We all make mistakes or make wrong decisions. A wise man recognizes those errors and works to not make them again. Life is full of lessons. You just have to pray that you learn them right the first time. Instead of making resolutions that you probably won’t keep, take some time and really study something that didn’t work last year and figure out how to improve it. For me, that’s time management. I’m not “old,” but I’m also not young and winter is Continue reading →
– Chris D. Teutsch, S. Ray Smith, and Jimmy Henning, University of Kentucky
Figure 1. Clover and other legumes are an important part of sustainable grassland ecosystems. They form a symbiotic relationship with Rhizobium bacteria in which nitrogen from the air into a plant available form, improve nutritive value, and help to alleviate tall fescue toxicosis. (Photo by Chris Teutsch)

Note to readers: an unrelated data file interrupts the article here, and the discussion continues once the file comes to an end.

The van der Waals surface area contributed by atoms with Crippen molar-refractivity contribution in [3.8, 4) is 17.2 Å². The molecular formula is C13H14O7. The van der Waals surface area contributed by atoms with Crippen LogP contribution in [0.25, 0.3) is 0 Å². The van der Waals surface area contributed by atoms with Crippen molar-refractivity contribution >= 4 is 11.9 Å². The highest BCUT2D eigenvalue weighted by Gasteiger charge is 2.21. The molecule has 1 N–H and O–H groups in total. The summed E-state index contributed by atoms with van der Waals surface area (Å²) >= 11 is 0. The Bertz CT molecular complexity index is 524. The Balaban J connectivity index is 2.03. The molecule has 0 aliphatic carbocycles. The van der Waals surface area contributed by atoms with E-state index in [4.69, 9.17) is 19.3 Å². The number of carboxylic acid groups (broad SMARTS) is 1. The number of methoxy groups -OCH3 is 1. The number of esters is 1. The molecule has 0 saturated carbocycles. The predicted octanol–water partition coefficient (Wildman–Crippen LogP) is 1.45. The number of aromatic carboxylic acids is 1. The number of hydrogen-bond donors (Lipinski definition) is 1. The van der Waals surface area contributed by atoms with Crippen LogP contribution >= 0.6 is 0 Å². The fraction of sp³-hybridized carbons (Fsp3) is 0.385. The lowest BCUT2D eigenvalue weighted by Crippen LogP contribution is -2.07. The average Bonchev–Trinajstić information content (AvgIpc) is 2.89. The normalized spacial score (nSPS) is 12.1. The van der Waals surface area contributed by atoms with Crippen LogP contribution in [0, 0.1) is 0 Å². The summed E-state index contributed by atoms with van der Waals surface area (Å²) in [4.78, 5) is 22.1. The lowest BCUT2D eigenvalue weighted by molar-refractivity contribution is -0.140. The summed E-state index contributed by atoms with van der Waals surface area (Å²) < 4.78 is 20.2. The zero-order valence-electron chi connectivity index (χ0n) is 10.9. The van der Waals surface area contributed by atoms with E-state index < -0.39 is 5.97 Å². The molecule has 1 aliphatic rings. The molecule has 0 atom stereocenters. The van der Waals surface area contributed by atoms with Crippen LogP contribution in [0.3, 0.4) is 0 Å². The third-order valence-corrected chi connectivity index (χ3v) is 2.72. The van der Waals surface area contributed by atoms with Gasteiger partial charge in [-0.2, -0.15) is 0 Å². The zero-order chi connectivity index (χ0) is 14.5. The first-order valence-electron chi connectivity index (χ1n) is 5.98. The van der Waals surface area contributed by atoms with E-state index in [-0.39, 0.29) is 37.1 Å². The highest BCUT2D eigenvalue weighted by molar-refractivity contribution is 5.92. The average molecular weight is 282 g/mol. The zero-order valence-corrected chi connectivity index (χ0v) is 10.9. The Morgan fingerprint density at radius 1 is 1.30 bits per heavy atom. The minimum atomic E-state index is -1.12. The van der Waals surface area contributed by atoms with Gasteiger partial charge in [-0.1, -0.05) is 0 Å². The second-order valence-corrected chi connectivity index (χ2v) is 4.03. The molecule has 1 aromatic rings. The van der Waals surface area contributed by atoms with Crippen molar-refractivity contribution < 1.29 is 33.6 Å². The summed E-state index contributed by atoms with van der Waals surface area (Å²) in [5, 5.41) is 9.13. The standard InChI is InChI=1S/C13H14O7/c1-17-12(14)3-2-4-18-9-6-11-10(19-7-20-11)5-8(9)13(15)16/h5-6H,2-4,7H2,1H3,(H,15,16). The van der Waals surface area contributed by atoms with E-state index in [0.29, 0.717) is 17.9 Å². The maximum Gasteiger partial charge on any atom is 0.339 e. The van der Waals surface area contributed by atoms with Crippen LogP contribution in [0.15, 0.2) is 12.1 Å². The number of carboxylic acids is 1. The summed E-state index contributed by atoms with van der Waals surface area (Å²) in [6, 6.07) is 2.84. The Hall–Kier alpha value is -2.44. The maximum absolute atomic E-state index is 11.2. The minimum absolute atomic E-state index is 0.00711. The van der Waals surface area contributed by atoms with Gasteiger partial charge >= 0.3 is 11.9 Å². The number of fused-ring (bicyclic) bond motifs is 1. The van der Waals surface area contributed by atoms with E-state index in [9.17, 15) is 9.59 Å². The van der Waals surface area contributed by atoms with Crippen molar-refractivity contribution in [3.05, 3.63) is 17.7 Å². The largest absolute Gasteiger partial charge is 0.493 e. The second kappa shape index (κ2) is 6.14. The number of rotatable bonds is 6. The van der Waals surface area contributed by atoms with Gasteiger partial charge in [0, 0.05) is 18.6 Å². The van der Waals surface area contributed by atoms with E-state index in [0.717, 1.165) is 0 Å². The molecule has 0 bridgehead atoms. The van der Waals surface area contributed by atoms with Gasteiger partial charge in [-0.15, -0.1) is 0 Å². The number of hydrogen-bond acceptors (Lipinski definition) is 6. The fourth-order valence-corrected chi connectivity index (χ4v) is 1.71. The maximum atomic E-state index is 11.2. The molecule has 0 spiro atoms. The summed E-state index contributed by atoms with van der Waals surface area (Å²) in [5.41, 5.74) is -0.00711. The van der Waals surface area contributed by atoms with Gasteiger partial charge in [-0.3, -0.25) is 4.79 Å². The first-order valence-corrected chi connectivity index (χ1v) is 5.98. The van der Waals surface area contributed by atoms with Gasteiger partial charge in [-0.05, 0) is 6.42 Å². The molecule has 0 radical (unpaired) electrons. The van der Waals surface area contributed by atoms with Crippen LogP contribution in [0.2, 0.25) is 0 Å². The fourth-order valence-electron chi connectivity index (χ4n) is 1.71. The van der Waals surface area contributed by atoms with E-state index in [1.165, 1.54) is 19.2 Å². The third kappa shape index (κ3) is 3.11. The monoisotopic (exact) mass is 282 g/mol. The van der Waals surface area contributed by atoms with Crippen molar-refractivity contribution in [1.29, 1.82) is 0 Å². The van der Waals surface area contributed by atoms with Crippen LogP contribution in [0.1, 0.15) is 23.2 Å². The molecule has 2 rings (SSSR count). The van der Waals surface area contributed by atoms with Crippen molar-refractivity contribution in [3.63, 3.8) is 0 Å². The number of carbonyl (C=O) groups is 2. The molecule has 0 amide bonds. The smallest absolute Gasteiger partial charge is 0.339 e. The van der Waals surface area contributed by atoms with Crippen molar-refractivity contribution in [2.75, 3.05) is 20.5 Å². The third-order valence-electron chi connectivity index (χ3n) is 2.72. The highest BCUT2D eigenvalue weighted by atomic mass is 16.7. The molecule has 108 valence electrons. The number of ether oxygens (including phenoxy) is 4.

Legumes are an essential part of a strong and healthy grassland ecosystems (Figure 1). They form a symbiotic relationship with Rhizobium bacteria in which the bacteria fix nitrogen from the air into a plant available form and share it with the legume. Clover also increases forage quality and quantity and helps to manage tall fescue toxicosis. In the past, the positive impact of clover on tall fescue toxicosis has always been thought to simply be a dilution effect, but new research from the USDA’s Forage Animal Production Unit in Lexington shows that compounds found in red clover can reverse vasoconstriction that is caused by the ergot alkaloids in toxic tall fescue. The primary compound found in red clover is a vasodilator called Biochanin A.